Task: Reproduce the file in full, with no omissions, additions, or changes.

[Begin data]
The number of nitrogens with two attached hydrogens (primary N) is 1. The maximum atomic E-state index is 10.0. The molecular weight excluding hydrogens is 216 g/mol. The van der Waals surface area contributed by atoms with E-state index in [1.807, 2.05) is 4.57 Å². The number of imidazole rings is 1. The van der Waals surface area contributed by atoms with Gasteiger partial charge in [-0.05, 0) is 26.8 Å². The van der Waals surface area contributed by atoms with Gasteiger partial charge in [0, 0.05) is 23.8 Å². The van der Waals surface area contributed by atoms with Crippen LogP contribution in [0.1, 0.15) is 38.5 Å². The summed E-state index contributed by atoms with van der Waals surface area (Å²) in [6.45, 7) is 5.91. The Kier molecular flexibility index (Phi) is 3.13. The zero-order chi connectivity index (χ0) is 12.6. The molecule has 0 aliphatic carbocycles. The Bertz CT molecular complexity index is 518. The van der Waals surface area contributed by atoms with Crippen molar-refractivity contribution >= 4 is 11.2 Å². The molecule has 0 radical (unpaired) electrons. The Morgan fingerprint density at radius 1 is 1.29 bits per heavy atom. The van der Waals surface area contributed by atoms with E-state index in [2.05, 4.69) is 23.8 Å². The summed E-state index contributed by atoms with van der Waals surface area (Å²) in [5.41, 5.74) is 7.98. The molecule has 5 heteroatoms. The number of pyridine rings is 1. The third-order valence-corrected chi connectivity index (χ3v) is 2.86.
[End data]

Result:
The number of nitrogens with two attached hydrogens (primary N) is 1. The maximum atomic E-state index is 10.0. The molecular weight excluding hydrogens is 216 g/mol. The van der Waals surface area contributed by atoms with E-state index in [1.807, 2.05) is 4.57 Å². The number of imidazole rings is 1. The van der Waals surface area contributed by atoms with Gasteiger partial charge in [-0.05, 0) is 26.8 Å². The van der Waals surface area contributed by atoms with Gasteiger partial charge in [0, 0.05) is 23.8 Å². The van der Waals surface area contributed by atoms with Crippen LogP contribution in [0.1, 0.15) is 38.5 Å². The summed E-state index contributed by atoms with van der Waals surface area (Å²) in [6.45, 7) is 5.91. The Kier molecular flexibility index (Phi) is 3.13. The zero-order chi connectivity index (χ0) is 12.6. The molecule has 0 aliphatic carbocycles. The Bertz CT molecular complexity index is 518. The van der Waals surface area contributed by atoms with Crippen molar-refractivity contribution >= 4 is 11.2 Å². The molecule has 0 radical (unpaired) electrons. The Morgan fingerprint density at radius 1 is 1.29 bits per heavy atom. The van der Waals surface area contributed by atoms with E-state index in [2.05, 4.69) is 23.8 Å². The summed E-state index contributed by atoms with van der Waals surface area (Å²) in [5.41, 5.74) is 7.98. The molecule has 5 heteroatoms. The number of pyridine rings is 1. The third-order valence-corrected chi connectivity index (χ3v) is 2.86.